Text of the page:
Kellyanne Conway (left) and Hillary Clinton. Photos by Gage Skidmore via Wikimedia Commons
Kellyanne Conway (left) and Hillary Clinton. Photos by Gage Skidmore via Wikimedia Commons

By Colleen O’Connor

What irony. Possibly the most watched debate in U.S. political history is not — as widely advertised — between a Democrat and a Republican or even Trump vs. Clinton.

It is between two women. Hillary Rodham Clinton and Kellyanne Fitzpatrick Conway.

One the public has known for decades. The other hardly at all.

Yet, their clash will determine the future of the United States. Two women from two different generations. Clinton born in 1947 and Conway in 1967.

Yet, in many ways they are almost mirror twins.

Both women. Both mothers. Both lawyers. Both disciplined. Both political. And both trailblazing firsts.

Clinton as first woman presidential nominee of a majority political party. Kellyanne as the first woman named campaign manager for a Republican Party presidential nominee.

Clinton’s resume — in the headlights of Americans for generations — needs no repetition here.

Conway has toiled successfully in the less glaring world of polling — originally for corporate clients wanting to woo women consumers. More recently, for political clients that range from former House Speaker Newt Gingrich and former Vice President Dan Quayle to Ted Cruz’ Super-PAC — all wanting to woo women voters.

The Trump campaign referred to her as “widely regarded as an expert on female consumers and voters.”

Conway is considered smart, thoughtful, and tough — as well as a committed Republican. A younger match for her mirror twin — Clinton.

And she is good enough at her job to earn the Washington Post’s Crystal Ball Award for correctly predicting elections.

Why? Because she studies the nuances and sees the trends ahead of the curve and works alongside Democratic pollster Celinda Lake — a leading Democratic party pollster. Hence, she has an ability to better understand the opposition.

She comprehends what the younger generation wants in a candidate — the generation that might make the difference in this now close Presidential election.

Young people, she wrote, “are holding out for a hero who shows them that it is worth their time and energy to vote. For Generation X, it’s not a question of ‘For whom should I vote?’ but ‘Why should I vote?’ A strong position on the issues is the cost of admission for any candidate who wishes to appeal to Generation X. On top of that, of course, is the right combination of message, messenger, and delivery style. But there’s no magical formula for winning the votes of Generation Xers. They aren’t single-issue voters, and they don’t favor the same type of candidate every time. Candidates have to bring a great deal to the table to attract these voters—they have to show them what they believe in, what they want to do, and how they plan to do it.”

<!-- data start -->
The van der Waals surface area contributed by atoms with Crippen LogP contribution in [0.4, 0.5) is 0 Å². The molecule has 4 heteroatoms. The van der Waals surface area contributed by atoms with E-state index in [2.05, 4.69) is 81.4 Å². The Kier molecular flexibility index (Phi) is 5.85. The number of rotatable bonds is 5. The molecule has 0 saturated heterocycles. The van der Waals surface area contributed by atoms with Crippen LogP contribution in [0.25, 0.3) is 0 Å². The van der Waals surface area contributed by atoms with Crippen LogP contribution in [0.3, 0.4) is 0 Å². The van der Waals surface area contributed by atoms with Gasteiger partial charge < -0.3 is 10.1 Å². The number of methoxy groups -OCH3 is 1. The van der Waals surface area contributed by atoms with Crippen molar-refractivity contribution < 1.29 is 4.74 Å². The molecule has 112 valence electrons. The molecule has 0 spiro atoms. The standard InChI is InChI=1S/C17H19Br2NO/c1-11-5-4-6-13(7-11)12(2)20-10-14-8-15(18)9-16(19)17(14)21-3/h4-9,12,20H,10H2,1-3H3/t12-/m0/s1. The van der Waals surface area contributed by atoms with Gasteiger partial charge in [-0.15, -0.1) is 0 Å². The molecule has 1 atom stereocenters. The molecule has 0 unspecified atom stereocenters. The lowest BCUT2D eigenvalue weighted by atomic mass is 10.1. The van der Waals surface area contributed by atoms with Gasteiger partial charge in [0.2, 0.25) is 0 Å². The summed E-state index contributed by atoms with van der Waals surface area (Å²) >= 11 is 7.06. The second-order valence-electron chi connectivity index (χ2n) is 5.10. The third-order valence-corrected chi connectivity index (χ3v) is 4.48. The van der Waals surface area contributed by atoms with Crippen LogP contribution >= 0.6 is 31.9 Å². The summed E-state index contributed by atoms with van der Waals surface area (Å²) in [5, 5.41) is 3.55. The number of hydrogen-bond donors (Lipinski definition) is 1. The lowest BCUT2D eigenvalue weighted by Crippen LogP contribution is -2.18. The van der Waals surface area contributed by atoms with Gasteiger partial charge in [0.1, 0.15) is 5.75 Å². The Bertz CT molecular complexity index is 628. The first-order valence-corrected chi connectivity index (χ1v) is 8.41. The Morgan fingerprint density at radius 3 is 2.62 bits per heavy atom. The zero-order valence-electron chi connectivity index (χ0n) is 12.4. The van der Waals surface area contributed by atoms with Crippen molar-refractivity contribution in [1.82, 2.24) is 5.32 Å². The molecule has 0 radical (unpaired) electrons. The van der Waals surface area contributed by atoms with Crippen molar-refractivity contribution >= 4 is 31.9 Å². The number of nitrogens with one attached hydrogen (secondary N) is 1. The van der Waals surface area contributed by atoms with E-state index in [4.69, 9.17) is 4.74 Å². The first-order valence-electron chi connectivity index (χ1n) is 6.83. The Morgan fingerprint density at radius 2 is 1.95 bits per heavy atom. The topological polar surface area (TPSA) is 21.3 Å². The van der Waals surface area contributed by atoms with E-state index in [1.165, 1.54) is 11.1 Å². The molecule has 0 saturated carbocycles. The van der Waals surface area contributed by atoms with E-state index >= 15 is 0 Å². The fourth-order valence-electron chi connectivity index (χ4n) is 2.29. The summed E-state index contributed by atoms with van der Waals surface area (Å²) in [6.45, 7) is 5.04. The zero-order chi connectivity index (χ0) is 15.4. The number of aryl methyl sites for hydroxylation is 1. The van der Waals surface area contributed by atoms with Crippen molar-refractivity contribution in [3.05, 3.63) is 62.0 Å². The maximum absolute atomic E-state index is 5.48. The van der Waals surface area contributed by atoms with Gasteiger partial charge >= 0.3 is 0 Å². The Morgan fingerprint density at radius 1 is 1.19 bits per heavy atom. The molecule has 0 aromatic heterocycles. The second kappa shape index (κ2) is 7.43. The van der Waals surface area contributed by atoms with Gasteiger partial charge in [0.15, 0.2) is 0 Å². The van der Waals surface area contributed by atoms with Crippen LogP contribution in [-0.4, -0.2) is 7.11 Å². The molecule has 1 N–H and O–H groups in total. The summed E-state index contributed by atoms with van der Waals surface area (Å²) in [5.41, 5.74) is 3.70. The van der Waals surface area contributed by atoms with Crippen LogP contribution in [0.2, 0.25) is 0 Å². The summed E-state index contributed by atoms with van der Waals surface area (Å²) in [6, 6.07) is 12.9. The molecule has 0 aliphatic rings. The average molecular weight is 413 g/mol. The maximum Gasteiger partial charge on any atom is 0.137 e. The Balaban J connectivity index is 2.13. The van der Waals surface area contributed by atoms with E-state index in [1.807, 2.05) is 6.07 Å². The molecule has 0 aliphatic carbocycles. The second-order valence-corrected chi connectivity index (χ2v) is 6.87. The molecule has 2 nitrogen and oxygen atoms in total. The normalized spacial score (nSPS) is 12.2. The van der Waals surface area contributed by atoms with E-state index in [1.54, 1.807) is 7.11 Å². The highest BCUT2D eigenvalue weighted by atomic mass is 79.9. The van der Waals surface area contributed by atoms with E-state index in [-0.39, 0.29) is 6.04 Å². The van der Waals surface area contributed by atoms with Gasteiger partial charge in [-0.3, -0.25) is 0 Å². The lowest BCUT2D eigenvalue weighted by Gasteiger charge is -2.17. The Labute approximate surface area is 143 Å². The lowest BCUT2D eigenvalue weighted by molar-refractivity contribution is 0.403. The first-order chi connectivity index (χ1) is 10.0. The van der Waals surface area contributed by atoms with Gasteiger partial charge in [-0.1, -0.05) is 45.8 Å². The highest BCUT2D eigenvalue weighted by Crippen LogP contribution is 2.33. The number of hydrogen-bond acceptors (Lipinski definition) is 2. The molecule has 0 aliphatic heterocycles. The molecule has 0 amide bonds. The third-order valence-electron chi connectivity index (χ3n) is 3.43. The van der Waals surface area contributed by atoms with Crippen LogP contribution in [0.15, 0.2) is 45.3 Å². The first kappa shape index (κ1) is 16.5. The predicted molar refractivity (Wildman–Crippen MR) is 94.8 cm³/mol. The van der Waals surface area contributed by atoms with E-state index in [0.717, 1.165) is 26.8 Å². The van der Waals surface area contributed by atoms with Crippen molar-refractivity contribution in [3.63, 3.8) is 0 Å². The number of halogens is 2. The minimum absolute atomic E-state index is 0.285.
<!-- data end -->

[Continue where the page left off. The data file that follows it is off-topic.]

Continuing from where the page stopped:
Something of a long-time critic of Clinton, Conway’s blog posts offer other glimpses into Monday night’s debate focus. As she wrote about Clinton’s 2006 U.S. Senate campaign:

“[Clinton’s] pollster was paid $1.1 million. I know Mark Penn is creative, but all the focus groups in the world can’t make her less Clinton and more Clinton. How many ways can you ask people in a survey if they prefer to see you in the black pantsuit or the navy one, if they regard you more as Margaret Thatcher or Joan of Arc?”

That’s a not so subtle reference to age and uncool — deadly insinuations for the perpetually young Generation X population that both parties need to attract. They are also indicative of the “health/coughing” emphasis of the once-trailing Trump campaign.

Clinton’s strengths in poll after poll are women, minority, highly educated, older and urban voters. Her get-out-the-vote task is easier. Older voters are the most reliable ones. And most of them have a personal history of being in the trenches during the explosive 1960s, protesting Vietnam and seeking civil and voting rights, the Equal Rights Amendment, environmental causes and justice for farmworkers.

The 60s movements are Clinton’s history and she is proud of it. The Reagan anti-60s or 1980s are Conway’s history and she is proud of that. For example, Conway counsels “femininity” not “feminism” to her clients.

Two women. Two champions. One big night.

As the conservative Daily Caller suggested, “If Donald Trump wins, we might well look back at the day he hired Kellyanne Conway and declare that this was the turning point of his campaign.”

Ironically enough, it is the success of the Clinton years that made Conway’s rise possible.

Colleen O’Connor is a native San Diegan and a retired college professor.

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